The Fundamental Difference Between Psychology, Therapy, and Meditation
Soon after he first settled in Pune and a community of seekers had begun to gather around him, Osho began to integrate new Western therapeutic approaches into his work. Known broadly as “Humanistic Psychology Movement” these methods had evolved in the West as a response to the limitations of Freudian “talk therapy” and B. F. Skinner’s behaviorism.
Osho combined a wide variety of these therapy groups and processes, as stepping stones, with his revolutionary “active meditation techniques,” which soon earned the community a reputation as “the world’s finest growth and therapy center.” It attracted those in search of personal transformation, some of the most innovative therapists and bodyworkers in the West, and people interested in meditation. Osho worked closely with both therapists and group participants to ensure that these offerings were in tune with his vision of a psychology that aims not to restore people to the functional neurosis society defines as “normal,” but to open the doors to a radical transformation of consciousness.
This book, Enlightenment is Your Nature, lays out Osho’s approach as he explains that therapy is used only as a cleansing process, that it is only a preparation for meditation. In his vision, therapy has a different function from that used in the “outside world” where therapists and counselors try to bring the person back into the mind so they can function efficiently in society. Instead, Osho uses therapy only to prepare the ground, cleaning out the weeds of neurosis in order to plant the flowers of meditation. Rather than trying to “fix” the neurotic mind, the person is supported to be courageous enough to take a step beyond the mind – and that happens through meditation.
Osho has often characterized this approach as the Psychology of the Buddhas. This approach understands the need to cut the very roots that create and feed our neuroses and psychoses, as the fragmented “personality” pulls us in opposing directions in a constant battleground of our “shoulds” versus our “wants,” our desires versus our genuine needs, our ambitions of the mind versus the longings of our heart. Where psychoanalysis takes years in trying to renovate the old structure, analyzing the past and dissecting the imprints it has inflicted, patching it up here and there, the psychology of the buddhas does not work within the mind at all. It has no interest in analyzing or synthesizing. It simply opens the door to being able to get out of the mind, to find the “switch” that allows us to step aside from it – to turn off all its chatter and worries and problems and plans, and just be.
It is not against the mind, either. It recognizes the mind as a useful tool in navigating through everyday life and many of its everyday challenges. But meditation is the key to being able to use the tool of the mind as a servant, rather than being a slave to all its moods and “problems” and tensions. Meditation is, according to Osho, a process of dropping from the outside into the inside, forgetting the world of objects, the world of thoughts, the world of feelings – and a moment comes when pure consciousness is there, without any content. To know this consciousness is to understand what the psychology of the buddhas is, to rest in the fullness of the inner being. That inner being knows no pathology, no neurosis, no fears no anxiety. And that natural state of our beings, Osho describes as enlightenment.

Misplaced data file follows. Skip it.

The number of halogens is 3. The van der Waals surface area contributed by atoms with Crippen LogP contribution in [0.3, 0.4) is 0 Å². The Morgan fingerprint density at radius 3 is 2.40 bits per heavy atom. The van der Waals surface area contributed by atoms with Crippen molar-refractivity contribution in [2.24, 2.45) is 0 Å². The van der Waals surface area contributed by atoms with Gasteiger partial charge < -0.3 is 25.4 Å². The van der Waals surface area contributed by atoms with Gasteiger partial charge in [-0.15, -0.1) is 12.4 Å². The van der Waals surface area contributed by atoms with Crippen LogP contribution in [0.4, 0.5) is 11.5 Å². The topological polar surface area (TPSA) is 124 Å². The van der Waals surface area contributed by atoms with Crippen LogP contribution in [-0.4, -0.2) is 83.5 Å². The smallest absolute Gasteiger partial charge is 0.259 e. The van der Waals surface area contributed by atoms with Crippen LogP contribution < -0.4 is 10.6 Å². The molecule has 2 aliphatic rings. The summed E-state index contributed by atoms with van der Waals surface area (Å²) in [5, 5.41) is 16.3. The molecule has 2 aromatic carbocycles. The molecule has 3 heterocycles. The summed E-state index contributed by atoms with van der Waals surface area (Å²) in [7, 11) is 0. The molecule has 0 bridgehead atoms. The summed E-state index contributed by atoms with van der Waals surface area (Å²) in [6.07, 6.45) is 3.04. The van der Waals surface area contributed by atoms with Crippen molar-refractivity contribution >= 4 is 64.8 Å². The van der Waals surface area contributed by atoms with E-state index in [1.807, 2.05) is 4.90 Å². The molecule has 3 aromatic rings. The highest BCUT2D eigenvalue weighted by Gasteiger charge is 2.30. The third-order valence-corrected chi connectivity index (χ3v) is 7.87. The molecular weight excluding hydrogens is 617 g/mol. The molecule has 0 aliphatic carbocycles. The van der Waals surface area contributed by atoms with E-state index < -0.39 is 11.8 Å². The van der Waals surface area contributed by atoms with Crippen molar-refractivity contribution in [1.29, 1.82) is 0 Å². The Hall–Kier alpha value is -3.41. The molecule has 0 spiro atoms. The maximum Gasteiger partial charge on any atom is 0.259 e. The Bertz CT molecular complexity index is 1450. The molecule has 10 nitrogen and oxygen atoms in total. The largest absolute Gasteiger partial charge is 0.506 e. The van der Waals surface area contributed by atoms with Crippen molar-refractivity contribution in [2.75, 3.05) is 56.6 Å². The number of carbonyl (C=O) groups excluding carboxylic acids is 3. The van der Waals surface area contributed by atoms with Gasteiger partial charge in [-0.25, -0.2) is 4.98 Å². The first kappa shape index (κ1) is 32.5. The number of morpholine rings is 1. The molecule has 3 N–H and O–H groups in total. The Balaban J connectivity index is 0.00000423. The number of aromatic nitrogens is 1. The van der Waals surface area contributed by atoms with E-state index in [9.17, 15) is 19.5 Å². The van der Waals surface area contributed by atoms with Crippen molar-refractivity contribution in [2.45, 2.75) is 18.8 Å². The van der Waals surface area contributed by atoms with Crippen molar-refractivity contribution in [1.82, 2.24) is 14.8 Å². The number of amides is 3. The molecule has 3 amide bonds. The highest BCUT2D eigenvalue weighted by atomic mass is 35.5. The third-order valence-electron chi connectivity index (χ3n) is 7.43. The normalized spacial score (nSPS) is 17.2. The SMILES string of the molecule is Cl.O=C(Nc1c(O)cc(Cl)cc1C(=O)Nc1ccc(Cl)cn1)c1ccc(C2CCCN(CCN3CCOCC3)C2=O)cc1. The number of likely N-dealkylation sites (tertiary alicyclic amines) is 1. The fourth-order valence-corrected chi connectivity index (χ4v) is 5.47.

In Enlightenment is Your Nature Osho deconstructs all misunderstandings of what enlightenment is, and offers a view freed from all spiritual and religious beliefs – including the distortions of asceticism and renunciation that have arisen in Eastern and Western cultures both. Taking the reader step by step through the history of how both East and West have approached the mysteries of the human mind and spirituality, he offers a simple science of consciousness and how it works, how we have lost contact with it, how consciousness is related to the mind and the brain. In very clear and scientific terms he shows how one can, through awareness and taking full responsibility for one’s life, go beyond all the belief systems, habits, and superstitions that keep us tethered. That process of awareness and understanding, he says, brings us back to our nature – and that is enlightenment.
“Buddha never needed any psychotherapy for his sannyasins; those people were innocent. But in these twenty-five centuries, people have lost their innocence, they have become too knowledgeable. People have lost their contact with existence. They have become uprooted.
“I am the first person who uses therapy, but whose interest is not therapy but meditation, just as it was with Chuang Tzu or Gautam Buddha. They never used therapy because there was no need. People were simply ready, and you could bring the rosebushes without clearing the ground. The ground was already clear.
“In these twenty-five centuries man has become so burdened with rubbish, so many wild weeds have grown in his being that I am using therapy just to clean the ground, take away the wild weeds, the roots, so the difference between the ancient man and the modern man is destroyed.
“The modern man has to be made as innocent as the ancient man, as simple, as natural. He has lost all these great qualities. The therapist has to help him – but his work is only a preparation. It is not the end. The end part is going to be the meditation.” –Osho